In the last week or two, three fighters — Wladimir Klitschko, Juan Manuel Marquez and Tim Bradley — have all retired from boxing. Heavyweight champion Tyson Fury even hinted that he wouldn’t be making a return to the sport either, following several setbacks and extracurricular issues. In many ways it’s a solemn time for boxing fans, with at least three worthwhile fighters exiting boxing. But it also calls for remembrance.
Retirement is a wonky subject in boxing, because nobody ever seems to know when the right time to retire is. The truth is time is kinder to some fighters than it is others, but all in all it’s never truly kind. Nobody knows whether or not these fighters wind up coming back, but they have all paid their debts in blood — and then some.
In 1981, Ferdie Pacheco said in the New York Times, “Fame and the spotlight are habit forming. Once seduced by the roar of the crowd, the old champions have to try it again, and in the meantime, Mother Nature is taking her toll and accelerating the pace of the fighter’s downfall. It’s a no win situation. It’s a bad business proposition; there is no gain, only loss in the offing.”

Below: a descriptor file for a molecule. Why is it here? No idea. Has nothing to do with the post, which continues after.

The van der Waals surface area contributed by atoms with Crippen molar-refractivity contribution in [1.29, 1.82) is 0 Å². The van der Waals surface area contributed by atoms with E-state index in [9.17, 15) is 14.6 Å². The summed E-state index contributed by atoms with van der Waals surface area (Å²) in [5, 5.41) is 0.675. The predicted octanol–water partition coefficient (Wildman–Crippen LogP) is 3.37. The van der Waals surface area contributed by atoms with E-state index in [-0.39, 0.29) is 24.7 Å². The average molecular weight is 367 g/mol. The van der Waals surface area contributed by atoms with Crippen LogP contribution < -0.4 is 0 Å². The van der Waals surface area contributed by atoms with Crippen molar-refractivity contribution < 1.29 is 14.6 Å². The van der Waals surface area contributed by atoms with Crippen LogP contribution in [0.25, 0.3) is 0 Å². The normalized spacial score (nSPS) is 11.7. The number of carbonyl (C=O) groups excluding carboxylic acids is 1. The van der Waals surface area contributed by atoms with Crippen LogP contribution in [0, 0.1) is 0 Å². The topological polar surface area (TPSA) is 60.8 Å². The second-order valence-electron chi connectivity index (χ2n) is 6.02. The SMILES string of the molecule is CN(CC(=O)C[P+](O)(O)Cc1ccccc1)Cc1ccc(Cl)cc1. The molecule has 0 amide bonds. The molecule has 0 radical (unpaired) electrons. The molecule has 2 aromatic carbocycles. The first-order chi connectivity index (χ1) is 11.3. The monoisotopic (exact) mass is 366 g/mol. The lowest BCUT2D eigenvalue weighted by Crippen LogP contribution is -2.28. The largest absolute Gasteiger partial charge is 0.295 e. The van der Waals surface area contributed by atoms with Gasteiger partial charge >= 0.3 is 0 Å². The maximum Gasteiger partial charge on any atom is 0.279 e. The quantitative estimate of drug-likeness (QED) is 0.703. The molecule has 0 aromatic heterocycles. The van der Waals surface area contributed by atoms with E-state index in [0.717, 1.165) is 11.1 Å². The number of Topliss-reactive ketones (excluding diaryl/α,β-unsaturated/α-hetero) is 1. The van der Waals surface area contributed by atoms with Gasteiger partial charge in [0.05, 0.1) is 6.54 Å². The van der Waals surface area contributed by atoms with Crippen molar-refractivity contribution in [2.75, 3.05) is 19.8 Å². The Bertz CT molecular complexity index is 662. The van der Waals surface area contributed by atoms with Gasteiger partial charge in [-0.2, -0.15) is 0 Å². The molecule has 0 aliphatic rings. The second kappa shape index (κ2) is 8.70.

In this case, history has a lot to say.
Many fighters in history have gone out in their own unique ways, if they went out at all. “Sugar” Ray Leonard’s various retirements, for instance, became punchlines in the boxing community before he was unceremoniously sent packing by Hector Camacho. Another Leonard, lightweight legend Benny, was similarly smashed from the sport by a younger gun in Jimmy McLarnin over 60 years earlier. The examples are endless.
This week on Knuckles and Gloves Boxing Radio, Knuckles and Gloves’ official podcast, Compubox operator Aris Pina and site founder/boxing historian Patrick Connor present a look a the careers of Klitschko, Marquez and Bradley. But what boxing history podcast would be complete without the dissection of various retirements, non-retirements and retirement-related spectacles from the sport’s past? None would.